The most notorious U.S. maritime tragedy was the boiler explosions on the Sultana, a 260-foot sidewheel steamboat built in 1863. On April 27, 1865, just north of Memphis, Tennessee, three of her four boilers blew.
This maritime tragedy was even greater than the Titanic. On the Western rivers, speed was paramount—as revenues depended on how fast steamboat owners could deliver goods and passengers. For the purpose of maximizing speed, unscrupulous operators would often gag boiler safety valves, thereby enabling them to operate the boilers above safe working pressures.
There was another dimension to this maritime tragedy. The Sultana, which was registered to carry 376 passengers, was crowded with 2,400 Union soldiers, most of whom had been released from prison. More than 1,700 of them died, making it the worst maritime tragedy in U.S. history, and one of the worst of all time. The number of deaths on the Titanic maritime tragedy, forty-seven years later, was 1,522.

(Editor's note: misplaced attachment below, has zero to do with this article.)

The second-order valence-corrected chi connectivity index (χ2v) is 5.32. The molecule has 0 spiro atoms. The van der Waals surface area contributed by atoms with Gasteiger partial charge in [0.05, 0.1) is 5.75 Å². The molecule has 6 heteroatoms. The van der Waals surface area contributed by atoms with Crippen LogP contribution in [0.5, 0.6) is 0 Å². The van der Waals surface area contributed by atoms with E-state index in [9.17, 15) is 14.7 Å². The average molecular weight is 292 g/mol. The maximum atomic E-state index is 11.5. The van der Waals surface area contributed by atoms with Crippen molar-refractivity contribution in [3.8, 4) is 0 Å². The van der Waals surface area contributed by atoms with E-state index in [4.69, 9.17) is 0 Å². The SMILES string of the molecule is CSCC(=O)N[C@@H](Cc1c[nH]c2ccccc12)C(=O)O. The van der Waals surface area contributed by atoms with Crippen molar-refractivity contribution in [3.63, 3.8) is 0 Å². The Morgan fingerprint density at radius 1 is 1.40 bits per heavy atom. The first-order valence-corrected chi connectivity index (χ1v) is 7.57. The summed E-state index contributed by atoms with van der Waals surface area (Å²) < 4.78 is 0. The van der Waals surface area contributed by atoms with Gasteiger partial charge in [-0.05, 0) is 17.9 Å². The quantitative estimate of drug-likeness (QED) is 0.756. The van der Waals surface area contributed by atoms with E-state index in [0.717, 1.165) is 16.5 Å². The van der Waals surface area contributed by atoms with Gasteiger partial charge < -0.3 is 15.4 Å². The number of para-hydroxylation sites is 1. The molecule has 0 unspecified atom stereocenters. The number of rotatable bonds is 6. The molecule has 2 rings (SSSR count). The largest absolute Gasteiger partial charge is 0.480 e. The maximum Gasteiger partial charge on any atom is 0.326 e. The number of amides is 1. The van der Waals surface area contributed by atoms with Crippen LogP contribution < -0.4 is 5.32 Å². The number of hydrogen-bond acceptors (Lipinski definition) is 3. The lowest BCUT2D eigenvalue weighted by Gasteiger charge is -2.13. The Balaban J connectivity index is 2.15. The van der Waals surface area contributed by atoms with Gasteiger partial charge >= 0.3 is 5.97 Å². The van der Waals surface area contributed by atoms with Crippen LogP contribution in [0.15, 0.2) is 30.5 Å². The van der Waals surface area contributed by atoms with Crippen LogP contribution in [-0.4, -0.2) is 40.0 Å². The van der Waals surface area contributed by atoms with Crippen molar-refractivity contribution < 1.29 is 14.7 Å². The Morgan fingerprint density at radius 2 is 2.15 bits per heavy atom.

The two military boards commissioned to investigate this maritime tragedy both reached similar conclusions in that excessive steam pressure was the main reason for the explosion. After a farcical trial during which one officer was tried and found guilty, he was then exonerated because the JAG office viewed his role as wholly subordinate. No one would ever be tried again, and no one would be punished for the loss of life.
White Sails gives details of the events surrounding this incredible maritime tragedy, and the reasons for Sultana passing almost unnoticed into the pages of history.
I became so enthralled with this maritime tragedy that I started to build a museum-quality model of Sultana. It would be unforgivable of me not to finish this marvelous example of riverboat history and architecture on the Western rivers.